photo by Matthew G. Bisanz
Americans demand a lot from our government, and it costs a lot of money to deliver what we demand. So we need the Internal Revenue Service to collect the information necessary to administer and enforce the tax laws.
But nothing good can happen when the IRS collects information that it does not need in order to carry out its duties. While most of the time it does no harm, other than wasted effort on behalf of taxpayers as well as the Service, on occasion the extraneous information is going to be leaked or misused. Which is why the House recently passed a bill that it aptly named the “Preventing IRS Abuse and Protecting Free Speech Act.”
The legislation, authored by Peter Roskam, R-Illinois, and co-sponsored by 25 fellow Republicans, would prohibit the IRS from requiring tax-exempt organizations to report the names of their donors. Most organizations must disclose this information annually on Schedule B of Form 990 under current rules.
The donors’ identities are supposed to be redacted from the version of Schedule B that is released to the public, but there have been some slip-ups. In 2012, the IRS inadvertently revealed the identity of donors to the National Organization for Marriage; the mistake resulted in the government paying a $50,000 settlement to the organization.
Such leaks are a concern, but they are not the primary motivation behind the bill. Instead, it is a reaction to the Service’s political targeting of conservative-leaning not-for-profit organizations under the Obama administration.
The measure passed the House on a nearly party-line vote, 240-180. If it reaches a vote in the Senate this year, it will have a good chance of passage. However, it would have almost no chance of making it into law after a nearly certain veto by President Obama.
This is a shame, because the bill is based on a solid idea. For the most part, the IRS does not need to know who supports a tax-exempt group. In fact, the IRS itself considered eliminating Schedule B last year.
There is one big and obvious exception: the public charities and private foundations whose contributions are tax-deductible. Charities must already furnish written acknowledgements of contributions greater than $250 – donors cannot claim deductions without such an acknowledgment – and charities also must furnish acknowledgments for contributions of $75 or more when the donor receives something of value in return.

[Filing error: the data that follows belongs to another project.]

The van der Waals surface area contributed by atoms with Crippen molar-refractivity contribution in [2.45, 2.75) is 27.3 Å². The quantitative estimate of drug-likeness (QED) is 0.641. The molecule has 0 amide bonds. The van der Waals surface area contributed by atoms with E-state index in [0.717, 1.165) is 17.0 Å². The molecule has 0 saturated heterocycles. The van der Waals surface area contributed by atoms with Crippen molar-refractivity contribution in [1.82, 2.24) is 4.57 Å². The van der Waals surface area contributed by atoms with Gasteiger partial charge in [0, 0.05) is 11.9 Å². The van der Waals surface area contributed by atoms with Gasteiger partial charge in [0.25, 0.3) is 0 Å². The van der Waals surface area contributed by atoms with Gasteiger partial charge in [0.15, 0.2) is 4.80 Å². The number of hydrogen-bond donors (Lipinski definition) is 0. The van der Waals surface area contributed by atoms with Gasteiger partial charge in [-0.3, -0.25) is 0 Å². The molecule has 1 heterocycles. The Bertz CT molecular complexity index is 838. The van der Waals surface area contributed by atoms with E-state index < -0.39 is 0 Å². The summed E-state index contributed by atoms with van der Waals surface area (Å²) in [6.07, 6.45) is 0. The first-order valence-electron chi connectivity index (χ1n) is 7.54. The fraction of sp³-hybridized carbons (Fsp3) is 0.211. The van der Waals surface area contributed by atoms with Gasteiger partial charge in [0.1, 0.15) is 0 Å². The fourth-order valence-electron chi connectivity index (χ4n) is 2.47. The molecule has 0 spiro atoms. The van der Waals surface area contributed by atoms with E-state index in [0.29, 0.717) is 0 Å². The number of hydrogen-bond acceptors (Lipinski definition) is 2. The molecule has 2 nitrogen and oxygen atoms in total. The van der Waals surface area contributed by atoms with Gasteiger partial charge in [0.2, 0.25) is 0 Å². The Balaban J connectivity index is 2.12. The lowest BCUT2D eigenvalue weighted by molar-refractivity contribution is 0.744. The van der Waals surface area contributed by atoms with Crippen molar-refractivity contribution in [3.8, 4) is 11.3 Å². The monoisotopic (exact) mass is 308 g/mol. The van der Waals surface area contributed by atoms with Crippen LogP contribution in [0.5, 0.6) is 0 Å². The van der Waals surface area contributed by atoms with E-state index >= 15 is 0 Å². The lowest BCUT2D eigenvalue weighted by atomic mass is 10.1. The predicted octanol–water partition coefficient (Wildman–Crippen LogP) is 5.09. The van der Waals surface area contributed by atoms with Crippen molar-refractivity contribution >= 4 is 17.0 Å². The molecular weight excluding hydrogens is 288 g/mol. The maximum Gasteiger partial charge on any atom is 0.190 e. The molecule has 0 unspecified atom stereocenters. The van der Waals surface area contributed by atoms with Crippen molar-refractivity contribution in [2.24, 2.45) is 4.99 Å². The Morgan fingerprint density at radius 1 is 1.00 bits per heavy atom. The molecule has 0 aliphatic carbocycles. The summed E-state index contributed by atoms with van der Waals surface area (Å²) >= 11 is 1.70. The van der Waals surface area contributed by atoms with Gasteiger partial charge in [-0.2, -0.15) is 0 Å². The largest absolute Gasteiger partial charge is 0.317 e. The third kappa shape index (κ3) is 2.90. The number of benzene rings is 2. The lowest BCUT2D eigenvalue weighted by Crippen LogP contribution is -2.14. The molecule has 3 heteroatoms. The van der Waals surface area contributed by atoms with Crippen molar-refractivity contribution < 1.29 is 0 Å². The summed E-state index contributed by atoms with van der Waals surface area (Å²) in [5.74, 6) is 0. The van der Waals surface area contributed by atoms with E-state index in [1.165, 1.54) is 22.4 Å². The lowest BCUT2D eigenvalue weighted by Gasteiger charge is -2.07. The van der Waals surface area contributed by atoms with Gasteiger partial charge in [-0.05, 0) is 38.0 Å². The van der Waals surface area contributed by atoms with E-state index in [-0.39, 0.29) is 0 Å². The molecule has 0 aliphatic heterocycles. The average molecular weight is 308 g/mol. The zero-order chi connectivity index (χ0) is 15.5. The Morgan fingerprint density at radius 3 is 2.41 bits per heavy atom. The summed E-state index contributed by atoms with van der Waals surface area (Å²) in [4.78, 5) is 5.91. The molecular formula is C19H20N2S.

But how can the IRS most easily recognize a fraud if a donor falsely creates his own documentation of a large gift purportedly given to a charity? The simplest way is to cross-match the donation claimed by the donor against a list of donations provided by the charity in its annual filing. There is a clear public purpose in such cross-matching, or even just the potential for such cross-matching.
This rationale does not apply to advocacy groups such as the 501(c)(4) organizations that were targeted on the infamous IRS “BOLO” list. Contributions to such groups are not tax-deductible. This means the IRS has no need to know their donors’ identities, because there is no need to refer to such a list in administering the tax code.
A separate argument cited by opponents of the legislation, namely that it would create an opening for foreign governments to influence American policy and elections through contributions to these groups, is specious as well. To the extent such contributions do prevent foreigners and their governments from supporting speech, they infringe the First Amendment, not only because such guarantees are not limited to U.S. citizens, but also because Americans have a right to hear messages from anybody, regardless of origin.
Also, as the Clinton Foundation has made evident, the existing disclosure rules have not stopped foreigners from trying to curry favor with powerful American politicians through not-for-profits. And if they had been stopped via the not-for-profit rules, they could just agree to pay a fortune for a short speech, in person or by video link, with those influential Americans. Oh, I forgot. They already have.
So with a technical fix to exclude 501(c)(3) groups, the House legislation is a good idea whose time has come. Not that it will make it into law while President Obama is in the White House, or any time soon thereafter under a President Clinton. But it is worth making the point now, and hoping that a President Trump would better understand the need to bring the IRS to heel. The odds of that strike me as pretty good, just like the current version of the bill.